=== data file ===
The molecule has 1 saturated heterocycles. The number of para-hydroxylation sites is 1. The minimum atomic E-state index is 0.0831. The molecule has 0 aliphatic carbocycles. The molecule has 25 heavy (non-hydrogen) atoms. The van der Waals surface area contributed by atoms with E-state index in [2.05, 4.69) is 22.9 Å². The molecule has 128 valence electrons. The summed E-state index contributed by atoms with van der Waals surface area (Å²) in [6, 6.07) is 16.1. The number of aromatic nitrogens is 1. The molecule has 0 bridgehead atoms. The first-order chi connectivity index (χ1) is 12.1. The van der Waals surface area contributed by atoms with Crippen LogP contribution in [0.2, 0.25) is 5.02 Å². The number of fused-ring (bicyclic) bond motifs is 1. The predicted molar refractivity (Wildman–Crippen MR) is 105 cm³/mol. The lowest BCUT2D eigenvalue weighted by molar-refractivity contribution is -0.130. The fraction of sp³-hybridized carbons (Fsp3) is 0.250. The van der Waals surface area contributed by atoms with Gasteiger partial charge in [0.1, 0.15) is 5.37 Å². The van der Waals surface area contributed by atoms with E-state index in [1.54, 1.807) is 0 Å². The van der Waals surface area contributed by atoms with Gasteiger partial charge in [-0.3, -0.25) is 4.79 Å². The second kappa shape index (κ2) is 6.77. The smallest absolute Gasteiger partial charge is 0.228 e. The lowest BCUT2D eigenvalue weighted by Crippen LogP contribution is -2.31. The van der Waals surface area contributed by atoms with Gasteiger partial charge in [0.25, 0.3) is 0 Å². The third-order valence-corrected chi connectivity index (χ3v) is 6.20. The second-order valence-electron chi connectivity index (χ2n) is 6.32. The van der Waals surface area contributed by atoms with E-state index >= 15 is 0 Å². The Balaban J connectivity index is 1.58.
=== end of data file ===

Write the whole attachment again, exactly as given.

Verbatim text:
The molecule has 1 saturated heterocycles. The number of para-hydroxylation sites is 1. The minimum atomic E-state index is 0.0831. The molecule has 0 aliphatic carbocycles. The molecule has 25 heavy (non-hydrogen) atoms. The van der Waals surface area contributed by atoms with E-state index in [2.05, 4.69) is 22.9 Å². The molecule has 128 valence electrons. The summed E-state index contributed by atoms with van der Waals surface area (Å²) in [6, 6.07) is 16.1. The number of aromatic nitrogens is 1. The molecule has 0 bridgehead atoms. The first-order chi connectivity index (χ1) is 12.1. The van der Waals surface area contributed by atoms with Crippen LogP contribution in [0.2, 0.25) is 5.02 Å². The number of fused-ring (bicyclic) bond motifs is 1. The predicted molar refractivity (Wildman–Crippen MR) is 105 cm³/mol. The lowest BCUT2D eigenvalue weighted by molar-refractivity contribution is -0.130. The fraction of sp³-hybridized carbons (Fsp3) is 0.250. The van der Waals surface area contributed by atoms with Gasteiger partial charge in [0.1, 0.15) is 5.37 Å². The van der Waals surface area contributed by atoms with E-state index in [1.54, 1.807) is 0 Å². The van der Waals surface area contributed by atoms with Gasteiger partial charge in [-0.3, -0.25) is 4.79 Å². The second kappa shape index (κ2) is 6.77. The smallest absolute Gasteiger partial charge is 0.228 e. The lowest BCUT2D eigenvalue weighted by Crippen LogP contribution is -2.31. The van der Waals surface area contributed by atoms with Gasteiger partial charge in [0.25, 0.3) is 0 Å². The third-order valence-corrected chi connectivity index (χ3v) is 6.20. The second-order valence-electron chi connectivity index (χ2n) is 6.32. The van der Waals surface area contributed by atoms with E-state index >= 15 is 0 Å². The Balaban J connectivity index is 1.58.